Low back pain (LBP) is one of the most common musculoskeletal complaints encountered in clinical practice. It is considered one of the leading causes of disability in the developed world and an unparalleled cost generator for society and, unquestionably, for healthcare providers1.
Despite variable epidemiological evidence, some studies implicate the lumbar facets as the primary pain generator in 10% to 15% of young adult patients with chronic LBP. In older populations, this prevalence increases to 40% to 45%2,3.
The treatment for lumbosacral facet pain usually follows a multidisciplinary approach. Non-invasive procedures include management with pain medication and physiotherapy. More invasive options are lumbar facet blocks and steroid injections; that offer rather limited pain relief3. Lumbosacral radiofrequency ablation (RFA) is a commonly used intervention that involves selective destruction of medial branch nerves by thermal lesioning to disrupt nociception from painful lumbar facet joints.
EFFECTIVENESS OF RFA
Although the clinical efficacy of lumbar facet and SIJ RF denervation has been a matter of debate in recent years, (See publication: Interpreting the MINT RCT by Provenzano et al), there is a conclusive body of evidence that upholds the safe utilization of the procedure in the clinical practice.
Indeed, the safety and quality-of-life improvements after lumbosacral RFA were established in two large retrospective real-world studies. A first study, including almost 50K patients, quantified the rates of recurring RFA procedures and opioid use after lumbosacral RFA, demonstrating that repeat RFA is performed in one-third of the patients over 3 years. Moreover, RFA was associated with reduced opioid prescription rates4.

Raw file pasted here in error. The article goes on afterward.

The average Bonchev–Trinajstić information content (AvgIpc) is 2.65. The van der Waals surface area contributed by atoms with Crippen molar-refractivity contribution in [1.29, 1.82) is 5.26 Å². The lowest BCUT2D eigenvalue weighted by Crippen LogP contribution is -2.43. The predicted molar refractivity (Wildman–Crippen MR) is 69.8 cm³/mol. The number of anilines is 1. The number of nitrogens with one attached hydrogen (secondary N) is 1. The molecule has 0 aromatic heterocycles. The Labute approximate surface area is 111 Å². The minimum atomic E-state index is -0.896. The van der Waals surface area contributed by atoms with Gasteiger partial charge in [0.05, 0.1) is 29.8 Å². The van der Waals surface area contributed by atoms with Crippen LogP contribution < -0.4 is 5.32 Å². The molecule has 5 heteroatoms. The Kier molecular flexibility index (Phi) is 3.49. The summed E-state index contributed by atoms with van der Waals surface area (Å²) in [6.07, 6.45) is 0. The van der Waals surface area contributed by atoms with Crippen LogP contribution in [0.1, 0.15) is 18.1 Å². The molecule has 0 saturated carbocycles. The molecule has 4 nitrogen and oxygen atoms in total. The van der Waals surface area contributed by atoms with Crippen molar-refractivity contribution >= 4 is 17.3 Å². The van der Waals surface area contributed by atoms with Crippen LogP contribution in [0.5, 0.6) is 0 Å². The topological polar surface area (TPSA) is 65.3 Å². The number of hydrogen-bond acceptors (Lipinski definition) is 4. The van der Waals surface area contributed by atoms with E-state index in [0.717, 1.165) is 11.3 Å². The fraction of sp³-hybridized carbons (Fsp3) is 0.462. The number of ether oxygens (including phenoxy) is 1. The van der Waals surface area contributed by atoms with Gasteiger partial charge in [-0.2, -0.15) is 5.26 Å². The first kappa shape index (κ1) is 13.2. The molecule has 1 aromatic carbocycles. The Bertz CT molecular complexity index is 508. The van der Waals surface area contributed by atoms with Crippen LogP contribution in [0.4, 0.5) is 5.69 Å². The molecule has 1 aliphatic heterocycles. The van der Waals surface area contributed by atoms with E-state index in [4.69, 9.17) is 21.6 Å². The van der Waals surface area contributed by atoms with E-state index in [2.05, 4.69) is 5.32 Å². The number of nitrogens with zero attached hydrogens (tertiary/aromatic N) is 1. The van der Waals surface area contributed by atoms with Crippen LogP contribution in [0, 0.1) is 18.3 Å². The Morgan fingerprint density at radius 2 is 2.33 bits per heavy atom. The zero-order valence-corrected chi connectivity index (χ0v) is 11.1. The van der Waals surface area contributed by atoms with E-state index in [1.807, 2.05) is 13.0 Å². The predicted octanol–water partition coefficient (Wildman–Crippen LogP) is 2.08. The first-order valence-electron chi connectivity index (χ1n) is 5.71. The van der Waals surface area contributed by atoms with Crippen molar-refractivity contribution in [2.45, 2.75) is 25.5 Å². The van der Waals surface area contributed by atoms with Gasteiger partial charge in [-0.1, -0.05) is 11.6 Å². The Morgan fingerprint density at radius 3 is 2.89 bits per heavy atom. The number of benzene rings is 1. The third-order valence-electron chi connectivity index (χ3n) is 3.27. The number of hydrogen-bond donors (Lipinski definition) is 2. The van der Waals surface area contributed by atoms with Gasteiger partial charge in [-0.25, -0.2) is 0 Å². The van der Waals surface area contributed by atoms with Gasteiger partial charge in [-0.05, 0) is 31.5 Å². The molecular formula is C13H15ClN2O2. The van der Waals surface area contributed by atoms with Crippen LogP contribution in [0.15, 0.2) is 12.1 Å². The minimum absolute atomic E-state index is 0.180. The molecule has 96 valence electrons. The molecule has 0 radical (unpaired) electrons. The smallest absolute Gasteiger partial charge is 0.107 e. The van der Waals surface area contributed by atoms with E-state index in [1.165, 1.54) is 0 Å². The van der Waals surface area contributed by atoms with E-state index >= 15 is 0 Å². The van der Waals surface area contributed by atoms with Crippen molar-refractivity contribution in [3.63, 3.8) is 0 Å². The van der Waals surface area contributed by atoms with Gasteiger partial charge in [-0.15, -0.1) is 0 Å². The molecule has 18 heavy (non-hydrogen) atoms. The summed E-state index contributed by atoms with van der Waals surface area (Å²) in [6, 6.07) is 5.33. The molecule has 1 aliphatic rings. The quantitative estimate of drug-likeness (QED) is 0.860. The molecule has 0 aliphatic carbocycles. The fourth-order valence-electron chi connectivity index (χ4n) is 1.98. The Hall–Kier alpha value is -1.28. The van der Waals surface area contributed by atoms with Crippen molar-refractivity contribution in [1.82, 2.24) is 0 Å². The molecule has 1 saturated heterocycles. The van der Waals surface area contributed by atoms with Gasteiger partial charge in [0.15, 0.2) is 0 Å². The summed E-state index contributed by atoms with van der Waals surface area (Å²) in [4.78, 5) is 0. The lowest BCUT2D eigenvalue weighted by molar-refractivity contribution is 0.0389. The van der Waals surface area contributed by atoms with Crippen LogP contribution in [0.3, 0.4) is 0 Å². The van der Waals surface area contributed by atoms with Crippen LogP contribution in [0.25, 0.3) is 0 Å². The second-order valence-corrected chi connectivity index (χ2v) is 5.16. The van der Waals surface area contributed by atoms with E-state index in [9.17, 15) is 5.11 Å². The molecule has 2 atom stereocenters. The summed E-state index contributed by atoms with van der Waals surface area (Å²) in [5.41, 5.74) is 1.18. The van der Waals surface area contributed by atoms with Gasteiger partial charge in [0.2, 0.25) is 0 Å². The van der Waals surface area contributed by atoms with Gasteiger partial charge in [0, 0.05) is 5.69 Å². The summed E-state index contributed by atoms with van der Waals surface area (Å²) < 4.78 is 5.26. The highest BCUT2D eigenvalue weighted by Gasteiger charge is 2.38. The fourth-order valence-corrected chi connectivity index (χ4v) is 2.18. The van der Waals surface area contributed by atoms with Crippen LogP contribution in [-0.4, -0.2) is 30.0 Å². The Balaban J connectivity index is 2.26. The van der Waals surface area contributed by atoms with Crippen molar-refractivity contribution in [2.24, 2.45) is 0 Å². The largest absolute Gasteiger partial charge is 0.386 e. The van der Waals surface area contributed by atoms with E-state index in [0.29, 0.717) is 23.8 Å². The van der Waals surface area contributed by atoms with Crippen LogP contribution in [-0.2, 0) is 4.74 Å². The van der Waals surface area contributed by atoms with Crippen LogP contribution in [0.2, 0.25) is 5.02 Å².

In complement, a second real-world study including 1661 patients who underwent lumbosacral RFA (out of 4653 analyzed cases) showed not only a marked reduction in healthcare services utilization after 12 months following RFA but also fewer physician visitations, with some patients eliminating opioid use5. Additional supportive evidence can be found in the review study of Leggett L.E6, which includes the collective results of five independent clinical studies that show the efficacy of conventional RFA in reducing lumbar facet joint pain.
This cumulative evidence provides real-world insight into the utilization of lumbosacral RFA as well as the effectiveness and safety of the procedure, hence justifying the clinical use of this modality for the most ubiquitous pain condition: chronic low back pain.